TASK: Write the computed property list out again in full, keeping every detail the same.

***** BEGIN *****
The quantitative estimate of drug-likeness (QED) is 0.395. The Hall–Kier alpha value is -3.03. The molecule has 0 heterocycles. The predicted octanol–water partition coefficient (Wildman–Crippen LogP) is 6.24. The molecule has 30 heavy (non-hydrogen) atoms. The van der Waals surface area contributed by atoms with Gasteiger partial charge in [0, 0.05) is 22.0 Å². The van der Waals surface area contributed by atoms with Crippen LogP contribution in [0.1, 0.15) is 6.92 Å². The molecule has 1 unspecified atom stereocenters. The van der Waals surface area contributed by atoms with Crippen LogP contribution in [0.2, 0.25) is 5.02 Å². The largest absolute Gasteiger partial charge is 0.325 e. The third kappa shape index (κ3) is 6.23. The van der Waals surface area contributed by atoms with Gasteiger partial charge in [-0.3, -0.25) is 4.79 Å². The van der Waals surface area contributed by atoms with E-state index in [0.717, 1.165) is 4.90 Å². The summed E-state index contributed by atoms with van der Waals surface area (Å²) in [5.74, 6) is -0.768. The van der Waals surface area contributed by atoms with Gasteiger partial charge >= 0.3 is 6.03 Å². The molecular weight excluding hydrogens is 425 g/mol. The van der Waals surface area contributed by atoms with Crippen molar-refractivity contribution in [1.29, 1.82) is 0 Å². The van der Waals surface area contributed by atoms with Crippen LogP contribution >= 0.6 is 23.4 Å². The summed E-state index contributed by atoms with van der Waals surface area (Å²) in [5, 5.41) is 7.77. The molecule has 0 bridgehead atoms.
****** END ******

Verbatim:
The quantitative estimate of drug-likeness (QED) is 0.395. The Hall–Kier alpha value is -3.03. The molecule has 0 heterocycles. The predicted octanol–water partition coefficient (Wildman–Crippen LogP) is 6.24. The molecule has 30 heavy (non-hydrogen) atoms. The van der Waals surface area contributed by atoms with Gasteiger partial charge in [0, 0.05) is 22.0 Å². The van der Waals surface area contributed by atoms with Crippen LogP contribution in [0.1, 0.15) is 6.92 Å². The molecule has 1 unspecified atom stereocenters. The van der Waals surface area contributed by atoms with Crippen LogP contribution in [0.2, 0.25) is 5.02 Å². The largest absolute Gasteiger partial charge is 0.325 e. The third kappa shape index (κ3) is 6.23. The van der Waals surface area contributed by atoms with Gasteiger partial charge in [-0.3, -0.25) is 4.79 Å². The van der Waals surface area contributed by atoms with E-state index in [0.717, 1.165) is 4.90 Å². The summed E-state index contributed by atoms with van der Waals surface area (Å²) in [5.74, 6) is -0.768. The van der Waals surface area contributed by atoms with Gasteiger partial charge >= 0.3 is 6.03 Å². The molecular weight excluding hydrogens is 425 g/mol. The van der Waals surface area contributed by atoms with Crippen molar-refractivity contribution in [1.29, 1.82) is 0 Å². The van der Waals surface area contributed by atoms with Crippen LogP contribution >= 0.6 is 23.4 Å². The summed E-state index contributed by atoms with van der Waals surface area (Å²) in [5, 5.41) is 7.77. The molecule has 0 bridgehead atoms.